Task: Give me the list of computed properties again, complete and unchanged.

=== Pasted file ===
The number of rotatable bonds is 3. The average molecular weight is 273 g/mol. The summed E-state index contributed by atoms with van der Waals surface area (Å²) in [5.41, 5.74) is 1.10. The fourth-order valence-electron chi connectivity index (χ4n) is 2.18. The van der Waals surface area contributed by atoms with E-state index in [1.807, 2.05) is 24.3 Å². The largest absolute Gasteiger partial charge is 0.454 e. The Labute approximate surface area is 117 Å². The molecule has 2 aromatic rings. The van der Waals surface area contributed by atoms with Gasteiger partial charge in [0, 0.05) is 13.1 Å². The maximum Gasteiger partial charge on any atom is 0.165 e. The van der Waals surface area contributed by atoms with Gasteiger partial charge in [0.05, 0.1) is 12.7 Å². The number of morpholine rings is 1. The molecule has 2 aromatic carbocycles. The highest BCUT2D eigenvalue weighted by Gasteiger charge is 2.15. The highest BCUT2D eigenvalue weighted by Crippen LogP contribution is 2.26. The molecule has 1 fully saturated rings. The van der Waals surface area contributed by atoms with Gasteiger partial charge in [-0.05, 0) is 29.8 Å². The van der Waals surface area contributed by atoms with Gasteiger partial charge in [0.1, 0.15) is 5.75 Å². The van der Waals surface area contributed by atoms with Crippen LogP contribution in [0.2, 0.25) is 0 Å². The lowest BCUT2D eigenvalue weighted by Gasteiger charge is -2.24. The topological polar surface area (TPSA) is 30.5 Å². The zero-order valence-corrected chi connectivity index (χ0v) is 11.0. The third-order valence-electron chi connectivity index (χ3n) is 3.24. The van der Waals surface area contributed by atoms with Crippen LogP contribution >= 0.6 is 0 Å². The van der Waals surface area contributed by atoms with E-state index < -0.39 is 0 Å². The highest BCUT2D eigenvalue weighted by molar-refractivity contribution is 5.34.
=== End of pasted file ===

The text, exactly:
The number of rotatable bonds is 3. The average molecular weight is 273 g/mol. The summed E-state index contributed by atoms with van der Waals surface area (Å²) in [5.41, 5.74) is 1.10. The fourth-order valence-electron chi connectivity index (χ4n) is 2.18. The van der Waals surface area contributed by atoms with E-state index in [1.807, 2.05) is 24.3 Å². The largest absolute Gasteiger partial charge is 0.454 e. The Labute approximate surface area is 117 Å². The molecule has 2 aromatic rings. The van der Waals surface area contributed by atoms with Gasteiger partial charge in [0, 0.05) is 13.1 Å². The maximum Gasteiger partial charge on any atom is 0.165 e. The van der Waals surface area contributed by atoms with Gasteiger partial charge in [0.05, 0.1) is 12.7 Å². The number of morpholine rings is 1. The molecule has 2 aromatic carbocycles. The highest BCUT2D eigenvalue weighted by Gasteiger charge is 2.15. The highest BCUT2D eigenvalue weighted by Crippen LogP contribution is 2.26. The molecule has 1 fully saturated rings. The van der Waals surface area contributed by atoms with Gasteiger partial charge in [-0.05, 0) is 29.8 Å². The van der Waals surface area contributed by atoms with Gasteiger partial charge in [0.1, 0.15) is 5.75 Å². The van der Waals surface area contributed by atoms with Crippen LogP contribution in [0.2, 0.25) is 0 Å². The lowest BCUT2D eigenvalue weighted by Gasteiger charge is -2.24. The topological polar surface area (TPSA) is 30.5 Å². The zero-order valence-corrected chi connectivity index (χ0v) is 11.0. The third-order valence-electron chi connectivity index (χ3n) is 3.24. The van der Waals surface area contributed by atoms with Crippen LogP contribution >= 0.6 is 0 Å². The van der Waals surface area contributed by atoms with E-state index < -0.39 is 0 Å². The highest BCUT2D eigenvalue weighted by molar-refractivity contribution is 5.34.